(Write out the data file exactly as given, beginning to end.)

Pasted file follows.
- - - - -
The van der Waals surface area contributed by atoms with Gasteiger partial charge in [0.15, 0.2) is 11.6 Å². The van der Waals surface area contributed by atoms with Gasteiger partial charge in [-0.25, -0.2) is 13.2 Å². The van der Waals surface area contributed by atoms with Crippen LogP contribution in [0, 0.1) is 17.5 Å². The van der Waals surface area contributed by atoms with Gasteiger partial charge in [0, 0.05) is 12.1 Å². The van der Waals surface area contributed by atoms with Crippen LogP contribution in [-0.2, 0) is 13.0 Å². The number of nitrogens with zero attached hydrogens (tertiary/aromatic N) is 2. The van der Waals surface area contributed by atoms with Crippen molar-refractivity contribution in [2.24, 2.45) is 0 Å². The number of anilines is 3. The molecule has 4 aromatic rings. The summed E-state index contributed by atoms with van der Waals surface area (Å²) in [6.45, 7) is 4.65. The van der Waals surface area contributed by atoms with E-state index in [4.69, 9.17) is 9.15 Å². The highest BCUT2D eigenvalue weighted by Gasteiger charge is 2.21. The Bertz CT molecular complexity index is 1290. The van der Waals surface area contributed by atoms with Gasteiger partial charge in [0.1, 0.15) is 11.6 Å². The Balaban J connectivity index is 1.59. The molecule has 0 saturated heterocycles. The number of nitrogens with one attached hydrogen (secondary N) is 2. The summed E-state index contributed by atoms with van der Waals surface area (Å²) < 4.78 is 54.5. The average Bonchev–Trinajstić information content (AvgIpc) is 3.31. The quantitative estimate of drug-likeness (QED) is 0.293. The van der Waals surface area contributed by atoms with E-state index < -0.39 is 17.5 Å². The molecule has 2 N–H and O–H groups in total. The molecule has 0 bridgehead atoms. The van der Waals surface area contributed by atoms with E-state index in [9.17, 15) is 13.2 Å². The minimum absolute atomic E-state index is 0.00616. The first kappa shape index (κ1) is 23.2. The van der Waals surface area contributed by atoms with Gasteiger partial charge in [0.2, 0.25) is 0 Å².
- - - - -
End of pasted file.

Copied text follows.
The van der Waals surface area contributed by atoms with Gasteiger partial charge in [0.15, 0.2) is 11.6 Å². The van der Waals surface area contributed by atoms with Gasteiger partial charge in [-0.25, -0.2) is 13.2 Å². The van der Waals surface area contributed by atoms with Crippen LogP contribution in [0, 0.1) is 17.5 Å². The van der Waals surface area contributed by atoms with Gasteiger partial charge in [0, 0.05) is 12.1 Å². The van der Waals surface area contributed by atoms with Crippen LogP contribution in [-0.2, 0) is 13.0 Å². The number of nitrogens with zero attached hydrogens (tertiary/aromatic N) is 2. The van der Waals surface area contributed by atoms with Crippen molar-refractivity contribution in [2.24, 2.45) is 0 Å². The number of anilines is 3. The molecule has 4 aromatic rings. The summed E-state index contributed by atoms with van der Waals surface area (Å²) in [6.45, 7) is 4.65. The van der Waals surface area contributed by atoms with E-state index in [4.69, 9.17) is 9.15 Å². The highest BCUT2D eigenvalue weighted by Gasteiger charge is 2.21. The Bertz CT molecular complexity index is 1290. The van der Waals surface area contributed by atoms with Gasteiger partial charge in [0.1, 0.15) is 11.6 Å². The Balaban J connectivity index is 1.59. The molecule has 0 saturated heterocycles. The number of nitrogens with one attached hydrogen (secondary N) is 2. The summed E-state index contributed by atoms with van der Waals surface area (Å²) < 4.78 is 54.5. The average Bonchev–Trinajstić information content (AvgIpc) is 3.31. The quantitative estimate of drug-likeness (QED) is 0.293. The van der Waals surface area contributed by atoms with E-state index < -0.39 is 17.5 Å². The molecule has 2 N–H and O–H groups in total. The molecule has 0 bridgehead atoms. The van der Waals surface area contributed by atoms with E-state index in [9.17, 15) is 13.2 Å². The minimum absolute atomic E-state index is 0.00616. The first kappa shape index (κ1) is 23.2. The van der Waals surface area contributed by atoms with Gasteiger partial charge in [0.2, 0.25) is 0 Å².